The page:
Don’t Waste Time for Brain Training but Use Dr. Allen’s Device for Head and Brain which Improves Blood Circulation in the Brain Gradually, Highlights Fine Treatment

Share Article

A recent article “Brain training ‘a waste of time’,” in the Daily Mail explored the study in which the research team combined outcomes from 51 randomised clinical trials, including almost 5,000 participants. At the same time, Dr. Allen’s Device for Head and Brain enhances blood circulation in the brain improving seniors’ wellbeing, states Fine Treatment.

Head and brain treatment device invented by Dr Simon Allen is effective and natural

Dr. Allen's Device for Treatment of Head and Brain is effective and natural

Dr. Allen's Device improves blood circulation in the brain, thus it should be recommended for seniors’ to support their wellbeing.

The cerebral blood flow (CBF) in normal aging decreases that consequently impairs the brain functioning and this problem can be improved by the use of Dr. Allen’s Device for Treatment of Head and Brain as it increases blood circulation in the brain. It is difficult to imagine that the brain would be able to boost its function without treating its cause. A recent article confirmed this saying ‘brain training computer games designed to boost the mental ability of elderly people are a waste of time and money, Fine Treatment reveals.

According to the article Brain training ‘a waste of time’, dated November 20, 2014, in the Daily Mail, previous research by psychologists from London Metropolitan University suggested just 15 minutes a day spent on brain training exercises could assist the growth of new brain cells, helping those with memory problems. But a University of Sydney study published last night found that self-directed brain training conducted at home had no beneficial effect. It has been also mentioned that regular computerised cognitive training conducted under trained supervision may improve memory and spatial awareness.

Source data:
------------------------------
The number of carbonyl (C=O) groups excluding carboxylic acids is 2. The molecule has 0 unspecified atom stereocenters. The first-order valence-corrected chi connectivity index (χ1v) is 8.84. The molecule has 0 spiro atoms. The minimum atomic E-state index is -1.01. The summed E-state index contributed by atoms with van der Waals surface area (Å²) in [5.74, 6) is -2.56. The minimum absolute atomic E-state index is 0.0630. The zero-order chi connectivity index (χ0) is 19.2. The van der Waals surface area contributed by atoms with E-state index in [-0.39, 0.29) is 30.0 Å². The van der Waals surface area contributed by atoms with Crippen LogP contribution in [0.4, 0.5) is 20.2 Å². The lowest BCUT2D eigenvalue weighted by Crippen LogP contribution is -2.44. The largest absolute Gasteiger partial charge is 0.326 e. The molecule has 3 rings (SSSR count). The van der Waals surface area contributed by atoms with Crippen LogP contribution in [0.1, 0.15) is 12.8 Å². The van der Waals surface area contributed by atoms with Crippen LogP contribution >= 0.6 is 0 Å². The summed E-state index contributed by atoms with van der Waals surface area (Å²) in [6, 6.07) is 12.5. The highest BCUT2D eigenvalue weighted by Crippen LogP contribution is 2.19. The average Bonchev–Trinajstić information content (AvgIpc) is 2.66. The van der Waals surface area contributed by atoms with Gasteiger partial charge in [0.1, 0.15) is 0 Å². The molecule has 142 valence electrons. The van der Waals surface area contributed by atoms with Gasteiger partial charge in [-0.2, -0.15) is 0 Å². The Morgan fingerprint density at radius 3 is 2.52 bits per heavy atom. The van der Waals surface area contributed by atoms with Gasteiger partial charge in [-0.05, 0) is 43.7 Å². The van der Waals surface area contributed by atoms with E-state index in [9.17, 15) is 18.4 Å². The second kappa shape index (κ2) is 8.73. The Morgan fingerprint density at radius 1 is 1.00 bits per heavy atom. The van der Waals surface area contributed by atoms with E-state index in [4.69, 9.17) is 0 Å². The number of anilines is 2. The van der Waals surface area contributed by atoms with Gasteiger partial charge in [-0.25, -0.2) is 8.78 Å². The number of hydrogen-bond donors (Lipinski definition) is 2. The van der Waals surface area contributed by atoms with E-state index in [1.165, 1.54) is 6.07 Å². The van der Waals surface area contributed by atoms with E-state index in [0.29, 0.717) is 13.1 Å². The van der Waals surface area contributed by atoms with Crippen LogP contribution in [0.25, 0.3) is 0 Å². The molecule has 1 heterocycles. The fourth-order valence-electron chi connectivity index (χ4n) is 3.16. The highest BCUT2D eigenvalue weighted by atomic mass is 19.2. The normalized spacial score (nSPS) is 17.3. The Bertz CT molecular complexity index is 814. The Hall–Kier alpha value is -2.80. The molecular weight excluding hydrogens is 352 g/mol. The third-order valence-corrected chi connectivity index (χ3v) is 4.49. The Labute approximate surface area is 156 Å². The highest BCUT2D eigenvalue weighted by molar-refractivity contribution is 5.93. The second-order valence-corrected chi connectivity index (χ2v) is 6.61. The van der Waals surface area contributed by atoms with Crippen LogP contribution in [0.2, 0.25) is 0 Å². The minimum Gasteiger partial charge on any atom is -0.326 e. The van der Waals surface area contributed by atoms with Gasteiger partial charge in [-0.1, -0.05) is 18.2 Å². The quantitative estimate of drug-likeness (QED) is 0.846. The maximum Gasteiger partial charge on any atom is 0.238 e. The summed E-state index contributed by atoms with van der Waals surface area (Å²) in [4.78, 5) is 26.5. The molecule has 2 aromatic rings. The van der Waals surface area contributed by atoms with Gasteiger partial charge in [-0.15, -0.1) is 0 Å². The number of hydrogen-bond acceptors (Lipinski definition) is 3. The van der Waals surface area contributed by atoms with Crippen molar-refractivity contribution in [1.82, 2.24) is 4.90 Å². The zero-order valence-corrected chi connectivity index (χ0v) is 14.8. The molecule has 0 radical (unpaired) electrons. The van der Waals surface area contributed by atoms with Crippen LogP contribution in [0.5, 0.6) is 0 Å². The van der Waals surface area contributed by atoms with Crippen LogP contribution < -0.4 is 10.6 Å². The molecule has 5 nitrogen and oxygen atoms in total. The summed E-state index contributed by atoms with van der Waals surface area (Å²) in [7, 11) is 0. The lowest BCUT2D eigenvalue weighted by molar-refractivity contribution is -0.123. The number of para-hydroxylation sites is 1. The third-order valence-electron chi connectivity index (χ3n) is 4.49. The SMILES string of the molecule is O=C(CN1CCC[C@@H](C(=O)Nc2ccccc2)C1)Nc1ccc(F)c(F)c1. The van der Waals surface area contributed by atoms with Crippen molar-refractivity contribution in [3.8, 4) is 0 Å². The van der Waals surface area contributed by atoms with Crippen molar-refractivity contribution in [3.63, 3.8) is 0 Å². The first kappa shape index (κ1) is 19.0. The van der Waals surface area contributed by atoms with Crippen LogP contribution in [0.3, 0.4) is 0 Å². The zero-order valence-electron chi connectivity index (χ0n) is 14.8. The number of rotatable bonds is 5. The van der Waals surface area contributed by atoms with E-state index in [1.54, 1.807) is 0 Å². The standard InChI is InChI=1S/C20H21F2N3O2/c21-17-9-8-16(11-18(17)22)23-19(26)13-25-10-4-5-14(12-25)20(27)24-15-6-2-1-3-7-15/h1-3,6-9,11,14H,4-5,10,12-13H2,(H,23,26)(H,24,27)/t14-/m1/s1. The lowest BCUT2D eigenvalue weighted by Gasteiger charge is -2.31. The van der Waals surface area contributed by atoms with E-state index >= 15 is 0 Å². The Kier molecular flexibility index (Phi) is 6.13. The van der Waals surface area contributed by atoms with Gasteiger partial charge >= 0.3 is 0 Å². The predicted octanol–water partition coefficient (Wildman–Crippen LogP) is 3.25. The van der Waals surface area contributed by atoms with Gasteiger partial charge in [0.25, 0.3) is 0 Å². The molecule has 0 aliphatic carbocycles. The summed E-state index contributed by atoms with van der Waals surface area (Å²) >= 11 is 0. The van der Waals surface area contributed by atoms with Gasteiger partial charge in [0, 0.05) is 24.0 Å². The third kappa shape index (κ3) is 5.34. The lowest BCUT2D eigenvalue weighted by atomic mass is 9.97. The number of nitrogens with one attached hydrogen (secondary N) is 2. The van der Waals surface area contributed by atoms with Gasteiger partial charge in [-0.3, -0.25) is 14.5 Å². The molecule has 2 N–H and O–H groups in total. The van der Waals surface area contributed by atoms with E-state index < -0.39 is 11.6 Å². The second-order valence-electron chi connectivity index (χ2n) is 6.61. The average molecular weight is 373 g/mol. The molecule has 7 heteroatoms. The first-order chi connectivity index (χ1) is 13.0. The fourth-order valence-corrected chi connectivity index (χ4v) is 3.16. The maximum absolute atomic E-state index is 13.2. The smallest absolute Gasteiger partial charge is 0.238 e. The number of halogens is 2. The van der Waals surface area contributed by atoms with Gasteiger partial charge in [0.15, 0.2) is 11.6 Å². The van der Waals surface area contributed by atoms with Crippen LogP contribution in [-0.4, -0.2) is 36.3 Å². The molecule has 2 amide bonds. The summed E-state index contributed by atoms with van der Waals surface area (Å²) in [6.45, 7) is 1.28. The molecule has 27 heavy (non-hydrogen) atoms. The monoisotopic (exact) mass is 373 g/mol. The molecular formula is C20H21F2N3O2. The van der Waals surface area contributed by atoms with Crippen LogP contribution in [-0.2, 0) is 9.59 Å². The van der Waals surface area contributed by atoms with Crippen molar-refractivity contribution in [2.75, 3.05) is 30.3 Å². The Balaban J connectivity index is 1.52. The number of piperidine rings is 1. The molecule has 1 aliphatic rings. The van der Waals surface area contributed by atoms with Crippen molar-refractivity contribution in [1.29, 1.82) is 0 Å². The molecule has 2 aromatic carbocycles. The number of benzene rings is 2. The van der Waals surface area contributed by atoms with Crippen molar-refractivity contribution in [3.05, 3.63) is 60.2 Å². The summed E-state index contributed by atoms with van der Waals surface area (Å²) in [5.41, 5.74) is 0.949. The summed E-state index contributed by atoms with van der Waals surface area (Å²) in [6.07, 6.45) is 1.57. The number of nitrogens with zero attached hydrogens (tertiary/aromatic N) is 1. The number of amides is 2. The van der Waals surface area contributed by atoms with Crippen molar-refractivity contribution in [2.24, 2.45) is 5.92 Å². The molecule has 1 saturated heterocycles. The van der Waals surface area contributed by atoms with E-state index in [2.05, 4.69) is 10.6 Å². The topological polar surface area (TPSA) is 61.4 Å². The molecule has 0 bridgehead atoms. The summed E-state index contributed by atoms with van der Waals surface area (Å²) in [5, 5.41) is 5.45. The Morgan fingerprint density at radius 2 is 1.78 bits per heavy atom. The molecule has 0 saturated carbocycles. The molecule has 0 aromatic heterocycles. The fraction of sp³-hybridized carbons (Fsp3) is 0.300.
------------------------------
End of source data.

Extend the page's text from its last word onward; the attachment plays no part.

In the study ‘What Could Computerized Brain Training Learn from Evidence-Based Medicine?’ dated November 18, 2014, in the PLOS Medicine, Dr. Valenzuela and colleagues show effects that are statistically significant but uncertain in their impact on human capacity and performance. Their review, they note, “provides no indication about the durability of the observed gains, nor their transfer into real-life outcomes such as independence, quality of life, daily functioning, or risk of long-term cognitive morbidity”.

‘It is known that in older people the blood circulation in the brain is decreased and this should be treated in the first place in order to improve their quality of life,’ says Dr. Simon Allen.

For instance, the study from Harvard Medical School ‘Age-associated reductions in cerebral blood flow are independent from regional atrophy,’ in the Neuroimage, states, prior studies have demonstrated decreasing CBF in normal aging. The results of this research demonstrate regionally selective age-related reductions in cortical perfusion, while subcortical CBF was relatively preserved in aging.

“The decreased CBF in elderly may lead to inability to perform daily activities that can restrict people’s engagement in life,” comments Dr. Simon Allen. “Dr. Allen's Device improves blood circulation in the brain, thus it should be recommended for seniors’ to support their wellbeing.”

For details, please visit Fine Treatment at

About Dr. Simon Allen and Fine Treatment:
Dr. Simon Allen, MD, PhD, Academician, member of the ATA, is a highly experienced medical professional. His specialty is in internal medicine. He has treated a wide range of chronic diseases, including patients after a heart attack, stroke, with kidneys problems, including kidney stones disease, prostate and spine conditions, as well as metabolic disorders.
Fine Treatment ensures international availability of Dr. Allen’s Devices for the treatment of chronic prostatitis and BPH, coronary heart disease, for dissolving kidney stones, for a powerful relief of upper and lower back pain and sciatica, as well as for natural brain function support.

Share article on social media or email:

View article via:

Pdf Print

Contact Author

Dr Simon Allen
Visit website